Sub-Saharan Africa's appalling poverty and living conditions have been exposed repeatedly through television and the Internet. But these agonizing pictures represent only the symptoms of an underlying - and largely unreported - malady: capital flight.
Capital flight stems from myriad causes: debt servicing, the awarding to foreign firms of almost all contracts financed by multilateral lenders (and exemptions from taxes and duties on these goods and services), unfavorable terms of trade, speculation, free transfer of benefits, foreign exchange reserves held in foreign accounts, and domestic private capital funneled abroad. According to the UN Industrial Development Organization (UNIDO), every dollar that flows into the region generates an outflow of $1.06.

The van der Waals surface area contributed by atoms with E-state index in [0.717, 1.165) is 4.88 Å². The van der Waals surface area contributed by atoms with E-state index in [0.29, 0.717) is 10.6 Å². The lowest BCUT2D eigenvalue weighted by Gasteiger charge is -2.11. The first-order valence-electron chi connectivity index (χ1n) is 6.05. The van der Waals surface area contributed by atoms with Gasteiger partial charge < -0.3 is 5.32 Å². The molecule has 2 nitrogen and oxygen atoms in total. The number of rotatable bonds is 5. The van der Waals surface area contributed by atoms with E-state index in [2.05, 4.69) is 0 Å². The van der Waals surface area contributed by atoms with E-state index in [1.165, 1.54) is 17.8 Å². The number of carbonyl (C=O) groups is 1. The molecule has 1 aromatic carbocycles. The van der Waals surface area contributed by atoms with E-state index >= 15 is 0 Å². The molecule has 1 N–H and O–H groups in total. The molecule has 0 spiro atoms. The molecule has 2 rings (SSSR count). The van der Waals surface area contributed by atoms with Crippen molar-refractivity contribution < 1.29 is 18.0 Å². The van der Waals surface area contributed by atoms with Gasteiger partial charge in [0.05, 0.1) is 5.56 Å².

Most of this hemorrhage is debt-fueled: approximately 80 cents on every dollar that flows into the region from foreign loans flows out again in the same year. This implies active complicity between creditors (the OECD countries and their financial institutions, especially the IMF and the World Bank) and borrowers (African governments). Capital flight provides creditors with the resources they need to finance additional loans to the countries from which these resources originated in the first place - a scheme known as "round-tipping" or "back-to-back" loans.
Borrowers, in turn, use these foreign loans to increase their accumulation of private assets held abroad, even as strict budget discipline and free capital movement - implemented in line with IMF and World Bank structural adjustment programs - have led to skyrocketing interest rates. The lethal combination of these factors thwarts any prospect of economic growth while leading to an unsustainable level of debt.